Management around here is a conundrum with reward requirements.

If I shimmied close and did exactly what Abe did, I got an orange segment after he snagged one. The old guy kept his gaze on the orange until until it was all gone.

And after the orange was clearly gone, he pushed past me with a low bad-ass low growl. Seriously, how bad ass could grandpa be? My apprenticeship apparently irritated old Blue Eye. We weren't about to bond over citrus any time soon. (to be continued.)

Brussels sprouts

Show me a dog that doesn't like Brussels sprouts and I'll show you a dog who hasn't been exposed to fresh 0ff-the stalk Brussels sprouts. I'm told the old model Hunter the one who passed away when I first arrived loved finding the sprouts in winter under farm vendor's booths at the market. Once Management discovered Hunter loved raw Brussels spouts, they were soon sharing with everyone.

For best results get Brussels sprouts right after a cold snap. The sprouts that are the sweetest are the ones that have been left on the stalks. This recipe calls for cooking, but I love Brussels sprout raw and this salad from 101 Cookbooks is one of my favorites, but then I'm not the chef, I only make suggestions.

My suggestion for you is to get your favorite chef right on this recipe. These Brussels sprouts came from Whistling Train Farm.

Here is the recipe:

Orange Brussels Sprouts
(Serves 4)

1 tablespoon olive oil
8 to 10 cloves of garlic, peeled and sliced
1 1/2 pounds of Brussels sprouts, rinsed and cut in half if big
Zest and juice of 1 organic Mandarin orange
Salt and pepper to taste

1. Preheat a cast iron skillet over medium heat. Add oil and garlic cloves. Stir and cook until garlic begins to caramelize.

2. Add Brussels sprouts. Stir until coated with oil, then add orange zest and juice, cover, lower heat. Sprouts should be firm yet tender when done. Start testing at 3 minutes.

3. Remove from heat and add salt and pepper to taste.

A few tips for this recipe:

1. Don't get carried away and eat the sprouts before you even get started.

2. Go ahead lick your plate when you're done.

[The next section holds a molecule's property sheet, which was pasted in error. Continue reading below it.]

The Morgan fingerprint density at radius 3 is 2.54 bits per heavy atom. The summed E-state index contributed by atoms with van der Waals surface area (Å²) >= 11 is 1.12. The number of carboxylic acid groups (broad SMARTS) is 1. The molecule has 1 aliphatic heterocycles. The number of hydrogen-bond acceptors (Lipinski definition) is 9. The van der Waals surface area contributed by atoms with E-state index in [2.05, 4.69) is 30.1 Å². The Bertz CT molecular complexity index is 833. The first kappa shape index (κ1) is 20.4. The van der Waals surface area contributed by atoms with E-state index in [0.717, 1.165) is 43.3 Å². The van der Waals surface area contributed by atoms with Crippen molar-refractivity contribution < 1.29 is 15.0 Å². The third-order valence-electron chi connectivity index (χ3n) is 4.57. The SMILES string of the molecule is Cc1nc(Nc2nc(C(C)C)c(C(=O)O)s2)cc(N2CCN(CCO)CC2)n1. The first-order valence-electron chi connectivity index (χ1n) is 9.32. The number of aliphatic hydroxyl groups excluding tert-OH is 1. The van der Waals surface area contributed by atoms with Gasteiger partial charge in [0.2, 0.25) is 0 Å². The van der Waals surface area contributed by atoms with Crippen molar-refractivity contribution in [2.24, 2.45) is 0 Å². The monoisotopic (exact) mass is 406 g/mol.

Here's to empty plates. Until next time--The Cooking Assistant.


Nancy Ging said...

Cooking Assistant, I love your slant on things. I have a question, though. My daughter is not fond of eating small bug protein, which she often finds on organic brussels sprouts. Do you have a favorite method for removing the little buggers before cooking?
P.S. Is there going to be a music album soon?

Debra Daniels-Zeller said...

Soaking in water for about 15 minutes usually helps at our house. I'm not so picky, most of my food choices hit the floor at one time or another. Sadly some hounds like humans are born with voices, and since Abe has gone, no singing. Maybe it's time to start.

Joan said...

Thank you Finn for writing this post...I love your writing style and technique to get management's attention. The sadest-doggy-eyes-in-the-world stare always worked for my dog.

I love brussels sprouts and finally got some from my garden this year without the pesky bugs. Planting them in a breezy area helps keep aphids away if you can manage it.

Debra Daniels-Zeller said...

I know the sad-eyed look well. Thanks for the tips about bugs, I'd love it that you've got your own right outside your door. If only we grew them here..

Miz Helen said...

I just love you Finn, you are an awesome Cooking Assistant. I can't wait for your next post, I am still smiling and we can all use smiles like this at the end of the day. This is a great recipe, it is a great combination. Hope you are having a great week end and thank you so much for sharing with Full Plate Thursday.
Come Back Soon!
Miz Helen